In the blood, the majority of T3 is protein-bound. The amount of T3 that is available to control metabolism and is free, or not bound to protein, is measured by free T3.

Inflammation (1 Biomarker)

When your immune system is triggered to purge your body of external invaders or irritants and to guard against tissue damage, inflammation results.

Inflammation frequently manifests as heat, redness, swelling, and discomfort. An acute or persistent inflammation might exist. Infection or injury are common causes of acute inflammation, which appears for a few days before going away.

Long-term diseases including arthritis, inflammatory bowel disease, or asthma can lead to chronic inflammation. Certain proteins that are elevated in the blood as a result of inflammation can be tested to determine the level of inflammation and, in some cases, its underlying cause.


The C-Reactive Protein (CRP) is a marker of inflammation that is used to determine whether there is inflammation in the body but not where it is situated.

A test known as High Sensitivity CRP (CRP-hs) is used to find low-level inflammation that may harm blood vessels and cause a heart attack or stroke. There is a great deal of inflammation at the site of a significant injury. The swelling around a twisted ankle is easy to picture. Your CRP-hs will increase with any damage of this nature.

But frequent exercisers also run the danger of developing chronic low-level inflammation, which can harm their performance.

We draw this picture using CRP-hs, CK, and your complete blood count (see the articles on the liver and complete blood count). When you are rested for the test, inflammatory markers like CRP-hs provide the most insight; otherwise, they may be increased from recent exercise.

Vitamins (3 Biomarker)

Your body requires vitamins as necessary nutrients to function properly. They must come from the food you consume because you cannot manufacture them yourself. There are two categories of vitamins: fat-soluble and water-soluble. Oily foods, whether animal- or plant-based, contain fat-soluble vitamins like vitamins A, D, E, and K.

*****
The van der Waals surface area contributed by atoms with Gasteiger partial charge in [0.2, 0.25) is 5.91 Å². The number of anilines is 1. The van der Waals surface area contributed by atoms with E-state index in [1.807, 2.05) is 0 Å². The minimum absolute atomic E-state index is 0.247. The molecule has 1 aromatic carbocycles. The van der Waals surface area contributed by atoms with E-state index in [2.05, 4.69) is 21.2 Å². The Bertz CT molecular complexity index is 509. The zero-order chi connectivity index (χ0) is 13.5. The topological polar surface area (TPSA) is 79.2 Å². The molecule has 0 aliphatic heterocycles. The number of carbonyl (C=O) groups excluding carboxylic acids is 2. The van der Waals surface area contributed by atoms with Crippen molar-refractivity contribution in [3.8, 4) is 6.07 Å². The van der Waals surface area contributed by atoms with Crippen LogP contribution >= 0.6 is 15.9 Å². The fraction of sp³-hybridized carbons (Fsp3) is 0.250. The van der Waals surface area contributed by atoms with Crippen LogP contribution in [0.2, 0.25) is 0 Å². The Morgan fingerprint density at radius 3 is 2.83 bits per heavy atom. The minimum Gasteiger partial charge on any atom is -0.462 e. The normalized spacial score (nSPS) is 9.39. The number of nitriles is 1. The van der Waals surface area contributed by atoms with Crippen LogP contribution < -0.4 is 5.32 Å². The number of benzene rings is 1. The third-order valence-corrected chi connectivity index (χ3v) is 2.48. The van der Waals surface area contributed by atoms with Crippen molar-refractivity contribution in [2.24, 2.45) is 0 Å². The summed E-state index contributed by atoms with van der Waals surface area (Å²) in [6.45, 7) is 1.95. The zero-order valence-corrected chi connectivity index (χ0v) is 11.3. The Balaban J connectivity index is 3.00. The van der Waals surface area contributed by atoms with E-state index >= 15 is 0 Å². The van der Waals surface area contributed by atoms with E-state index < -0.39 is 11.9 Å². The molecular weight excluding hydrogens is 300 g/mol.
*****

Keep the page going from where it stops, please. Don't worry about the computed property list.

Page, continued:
You don't need to eat them every day because your body stores them in fatty tissue and the liver.You must consume meals containing these nutrients more regularly because the majority of water-based vitamins, such as vitamin C, are not stored in the body.

A balanced diet should provide you with all the vitamins you require. But occasionally, dietary decisions or medical issues might make us vitamin deficient.

 Vitamin D

Together with calcium, vitamin D is essential for bone maintenance. It is crucial for both protein synthesis and muscle function.

Other non-musculoskeletal advantages, such as immunological regulation, defence against chronic diseases, and improved sports performance, have also been emphasised by more recent study.

Maintaining adequate amounts of vitamin D is crucial for athletes. When your skin is exposed to sunshine, it can produce vitamin D.

This is challenging in the UK, especially during the winter. Even if they exercise outside, people in the UK frequently have low vitamin D levels.

Vitamin B12- Active

The generation of red blood cells, which transport oxygen throughout the body, depends on vitamin B12.

Additionally essential for metabolism and the nervous system, vitamin B12 deficiency can harm nerves over time.

Although plant milks are increasingly frequently enriched with vitamin B12, vitamin B12 is still nearly exclusively found in meals derived from animals.

Folate - Serum

A coenzyme in the metabolism of amino acids is folate, a B vitamin. Additionally, it is necessary for the synthesis of purines and pyrimidines, which are necessary for the production of red blood cells and DNA.